When England line up against World Cup debutants Panama in Nizhny Novgorod on 24 June, it will be almost two years to the day since they were humbled by another of football’s emerging nations, Iceland.
On a balmy night in Nice, England’s inadequacy combined with Iceland’s blossoming talent to give the Nordic islanders arguably their finest moment.
Leading Panama’s challenge will be their bushy-haired, well-built central defender Roman Torres – a man so popular in his football-mad home nation he is, by his own estimation, regarded rather like a film star.
So how did Panama – and Torres – get to this point? And what threat will they pose to England?
BBC Sport’s Shamoon Hafez spent a day in the Central American nation’s capital – Panama City – with Seattle Sounders defender Torres.
A late winner in ’emotional’ qualifier
“That moment means so much to me and my family,” Torres says, as he stares into the distance with a huge grin on his face, the memories of the evening of 10 October last year rushing back to him.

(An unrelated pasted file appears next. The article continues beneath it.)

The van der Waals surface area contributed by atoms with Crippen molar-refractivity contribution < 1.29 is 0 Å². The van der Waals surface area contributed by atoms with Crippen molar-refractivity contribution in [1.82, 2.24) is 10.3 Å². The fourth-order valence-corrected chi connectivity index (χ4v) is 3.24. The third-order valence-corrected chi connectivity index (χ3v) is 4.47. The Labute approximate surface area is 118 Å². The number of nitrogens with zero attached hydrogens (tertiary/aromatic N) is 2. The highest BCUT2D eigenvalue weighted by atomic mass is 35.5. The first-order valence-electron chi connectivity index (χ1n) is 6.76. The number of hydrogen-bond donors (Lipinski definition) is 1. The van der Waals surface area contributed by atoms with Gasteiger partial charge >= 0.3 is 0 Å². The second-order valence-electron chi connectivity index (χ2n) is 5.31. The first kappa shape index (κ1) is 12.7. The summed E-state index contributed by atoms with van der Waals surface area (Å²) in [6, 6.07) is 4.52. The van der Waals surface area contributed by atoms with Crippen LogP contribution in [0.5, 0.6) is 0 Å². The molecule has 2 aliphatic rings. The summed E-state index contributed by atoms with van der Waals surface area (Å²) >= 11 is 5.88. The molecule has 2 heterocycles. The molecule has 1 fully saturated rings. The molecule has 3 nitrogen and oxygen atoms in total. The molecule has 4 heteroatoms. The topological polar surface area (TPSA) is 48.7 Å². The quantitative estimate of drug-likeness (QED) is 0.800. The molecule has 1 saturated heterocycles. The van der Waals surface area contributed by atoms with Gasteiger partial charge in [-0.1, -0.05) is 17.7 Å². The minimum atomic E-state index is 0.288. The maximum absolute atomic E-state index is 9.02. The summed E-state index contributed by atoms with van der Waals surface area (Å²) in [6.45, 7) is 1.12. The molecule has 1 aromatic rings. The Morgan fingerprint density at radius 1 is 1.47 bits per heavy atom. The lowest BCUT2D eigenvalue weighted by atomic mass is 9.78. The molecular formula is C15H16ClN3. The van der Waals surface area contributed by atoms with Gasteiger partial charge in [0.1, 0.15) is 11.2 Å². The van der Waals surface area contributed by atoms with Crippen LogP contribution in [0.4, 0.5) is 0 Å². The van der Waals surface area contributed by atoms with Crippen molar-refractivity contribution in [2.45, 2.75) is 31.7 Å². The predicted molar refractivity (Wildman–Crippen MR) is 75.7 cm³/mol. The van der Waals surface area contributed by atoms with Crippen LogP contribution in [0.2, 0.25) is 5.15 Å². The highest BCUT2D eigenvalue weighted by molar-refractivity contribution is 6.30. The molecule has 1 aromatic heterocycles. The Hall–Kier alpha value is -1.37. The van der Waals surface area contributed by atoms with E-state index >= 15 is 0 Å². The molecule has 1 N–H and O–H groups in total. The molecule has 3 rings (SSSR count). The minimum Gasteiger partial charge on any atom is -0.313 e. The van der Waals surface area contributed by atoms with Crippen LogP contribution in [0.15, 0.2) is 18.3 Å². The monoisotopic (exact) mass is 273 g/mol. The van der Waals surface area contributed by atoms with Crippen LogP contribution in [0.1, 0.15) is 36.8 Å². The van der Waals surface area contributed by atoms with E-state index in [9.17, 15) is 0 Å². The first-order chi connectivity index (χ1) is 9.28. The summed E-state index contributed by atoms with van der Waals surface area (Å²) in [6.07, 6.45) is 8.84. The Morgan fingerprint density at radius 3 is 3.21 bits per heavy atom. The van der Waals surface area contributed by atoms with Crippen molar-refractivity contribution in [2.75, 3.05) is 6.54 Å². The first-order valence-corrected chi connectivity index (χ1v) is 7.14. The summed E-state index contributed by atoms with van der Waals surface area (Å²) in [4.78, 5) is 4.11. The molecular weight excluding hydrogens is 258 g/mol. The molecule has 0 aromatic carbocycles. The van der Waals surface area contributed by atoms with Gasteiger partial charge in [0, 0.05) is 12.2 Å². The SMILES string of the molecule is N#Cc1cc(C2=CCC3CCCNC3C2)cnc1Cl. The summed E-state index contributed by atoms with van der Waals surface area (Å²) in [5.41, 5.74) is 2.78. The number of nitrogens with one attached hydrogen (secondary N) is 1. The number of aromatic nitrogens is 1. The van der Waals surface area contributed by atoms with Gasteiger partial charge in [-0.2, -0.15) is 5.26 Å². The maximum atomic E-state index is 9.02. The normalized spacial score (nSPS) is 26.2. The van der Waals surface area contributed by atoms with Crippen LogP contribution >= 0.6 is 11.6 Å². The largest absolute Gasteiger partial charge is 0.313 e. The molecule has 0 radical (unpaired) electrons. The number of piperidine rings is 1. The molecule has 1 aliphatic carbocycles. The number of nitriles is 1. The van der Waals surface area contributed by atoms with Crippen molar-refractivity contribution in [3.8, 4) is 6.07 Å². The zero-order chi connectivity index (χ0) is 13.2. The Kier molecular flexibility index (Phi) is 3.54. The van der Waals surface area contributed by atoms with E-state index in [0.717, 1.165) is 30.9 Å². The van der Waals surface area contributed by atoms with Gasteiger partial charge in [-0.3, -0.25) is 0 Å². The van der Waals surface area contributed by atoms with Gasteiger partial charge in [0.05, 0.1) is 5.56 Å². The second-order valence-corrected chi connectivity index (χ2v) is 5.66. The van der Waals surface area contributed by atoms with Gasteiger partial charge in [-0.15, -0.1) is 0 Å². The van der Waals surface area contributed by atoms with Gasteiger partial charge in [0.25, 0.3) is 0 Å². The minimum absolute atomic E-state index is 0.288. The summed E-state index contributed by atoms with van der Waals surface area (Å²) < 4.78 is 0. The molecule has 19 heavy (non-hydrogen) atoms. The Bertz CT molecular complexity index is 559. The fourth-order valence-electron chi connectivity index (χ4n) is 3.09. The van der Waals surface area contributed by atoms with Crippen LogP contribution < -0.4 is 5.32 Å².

“It is something historic, something that will always be in my heart and soul. I will never forget that day.”
It was certainly a dramatic finale to a pulsating qualifying campaign in the Concacaf region.
Opponents Costa Rica had already booked their place in Russia, but neighbours Panama needed a goal to progress automatically, having levelled via a controversial equaliser that did not appear to cross the line.
The hosts were frantically searching for the elusive second and skipper Torres was waved forward by manager Hernan Dario Gomez.